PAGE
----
Two months after the publication of the National Insurance Institute's poverty report, the charity organization Latet published its own alternative poverty report that highlights the worsening plight of Israel's neediest citizens.
This "alternative" poverty report points to a growing crisis in Israel, partly as a result of the economic slowdown.
According to the report, in 2009 there was a 40-percent rise in deaths due to lack of access to medical treatment. Also, 62% of needy families were unable to provide their children with a balanced nutritional diet, and 63% were unable to purchase medicine.
Furthermore, there has been a troubling 20% rise in the amount of the needy who contemplated taking their own life.
According to the report, the amount of people who are considered "needy" grew by 15%, and 35% of those receiving assistance for the purchase of foodstuffs are gainfully employed - a jump of 50% from 2007.
One of the more troubling statistics was that 6% of the needy steal food, and 20% of those surveyed said that their children had developed violent tendencies due to the economic crisis. Also, 75% of the children of those surveyed do not receive dental treatment.
The survey also measured public attitudes to poverty, and how the issue was being addressed by the government. 80% of those surveyed said that the government was not contributing to solving the poverty problem and 53% said that they had been forced to lower their standard of living since the economic crisis began.
Latet is an NGO that aims to supplement government efforts with those of civil society and individual citizens seeking to become more personally involved in humanitarian and development aid efforts.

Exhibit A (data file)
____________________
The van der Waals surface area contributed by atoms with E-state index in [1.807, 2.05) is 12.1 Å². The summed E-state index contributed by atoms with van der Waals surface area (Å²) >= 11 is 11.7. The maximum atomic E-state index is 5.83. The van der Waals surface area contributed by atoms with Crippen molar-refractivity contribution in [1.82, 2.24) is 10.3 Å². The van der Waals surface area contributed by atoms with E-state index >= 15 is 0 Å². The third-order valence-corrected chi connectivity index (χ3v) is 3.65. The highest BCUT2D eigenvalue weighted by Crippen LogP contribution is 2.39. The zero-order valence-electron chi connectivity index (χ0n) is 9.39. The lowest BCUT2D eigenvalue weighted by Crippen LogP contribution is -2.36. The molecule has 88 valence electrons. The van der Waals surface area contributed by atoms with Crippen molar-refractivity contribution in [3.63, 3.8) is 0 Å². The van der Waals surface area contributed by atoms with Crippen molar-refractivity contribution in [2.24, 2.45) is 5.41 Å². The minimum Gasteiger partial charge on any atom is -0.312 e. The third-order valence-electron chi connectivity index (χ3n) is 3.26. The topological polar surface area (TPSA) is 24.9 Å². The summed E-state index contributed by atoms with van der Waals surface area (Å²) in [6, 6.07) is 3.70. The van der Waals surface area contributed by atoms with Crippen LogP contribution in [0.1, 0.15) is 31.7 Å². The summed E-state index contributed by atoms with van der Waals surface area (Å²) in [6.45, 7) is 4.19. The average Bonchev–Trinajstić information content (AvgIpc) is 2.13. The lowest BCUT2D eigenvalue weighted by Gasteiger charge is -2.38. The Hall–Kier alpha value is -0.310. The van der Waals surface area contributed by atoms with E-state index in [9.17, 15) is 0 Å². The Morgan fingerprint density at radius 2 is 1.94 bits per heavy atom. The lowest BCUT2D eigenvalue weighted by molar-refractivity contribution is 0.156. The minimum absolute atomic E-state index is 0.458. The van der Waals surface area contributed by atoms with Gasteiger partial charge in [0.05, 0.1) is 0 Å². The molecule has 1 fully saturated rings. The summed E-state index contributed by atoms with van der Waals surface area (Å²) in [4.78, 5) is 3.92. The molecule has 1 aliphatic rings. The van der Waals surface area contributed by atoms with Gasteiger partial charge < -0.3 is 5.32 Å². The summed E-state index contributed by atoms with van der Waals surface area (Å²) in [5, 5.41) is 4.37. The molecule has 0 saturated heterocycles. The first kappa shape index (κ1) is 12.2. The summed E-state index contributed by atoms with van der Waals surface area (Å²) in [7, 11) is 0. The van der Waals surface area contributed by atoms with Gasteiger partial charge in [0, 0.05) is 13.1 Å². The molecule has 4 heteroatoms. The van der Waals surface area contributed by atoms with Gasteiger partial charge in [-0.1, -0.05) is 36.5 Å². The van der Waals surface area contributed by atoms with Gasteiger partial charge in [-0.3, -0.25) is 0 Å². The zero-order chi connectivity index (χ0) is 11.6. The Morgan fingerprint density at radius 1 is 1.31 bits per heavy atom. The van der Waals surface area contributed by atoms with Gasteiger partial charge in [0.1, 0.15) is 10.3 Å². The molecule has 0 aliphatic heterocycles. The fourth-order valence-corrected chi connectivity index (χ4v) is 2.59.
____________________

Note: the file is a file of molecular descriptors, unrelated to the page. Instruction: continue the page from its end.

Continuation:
In contrast to Latet's data, the official poverty report from the National Insurance Institute said that there had been a stabilization in the poverty level in 2008, compared to 2007.
Some 420,100 families, or 1,651,300 Israelis, lived below the poverty line in 2008, compared to 1,630,400 in 2007, according to the NII report. Last year, 783,600 of these were children, an increase from 773,900 the previous year.
Even though the number of poor people increased slightly, Welfare and Social Services Minister Isaac Herzog and NII director-general Esther Dominissini have said that despite the recession, the proportion of the population living below the poverty line had actually fallen from 23.8% in 2007, to 23.7% in 2008.
"Even though there might have been a percentage reduction, the fact is that Israel still has a very high percent of people living in poverty," Dr. Roby Nathanson from the Macro Center for Political Economics in Tel Aviv told The Jerusalem Post
when the report was released. "There has been almost no change to the overall picture."
He highlighted that Israel's poverty rates, according to Organization for Economic Co-operation and Development (OECD) figures, were comparable to countries such as Mexico, and were among the highest in the developed world.
Ruth Eglash contributed to this report
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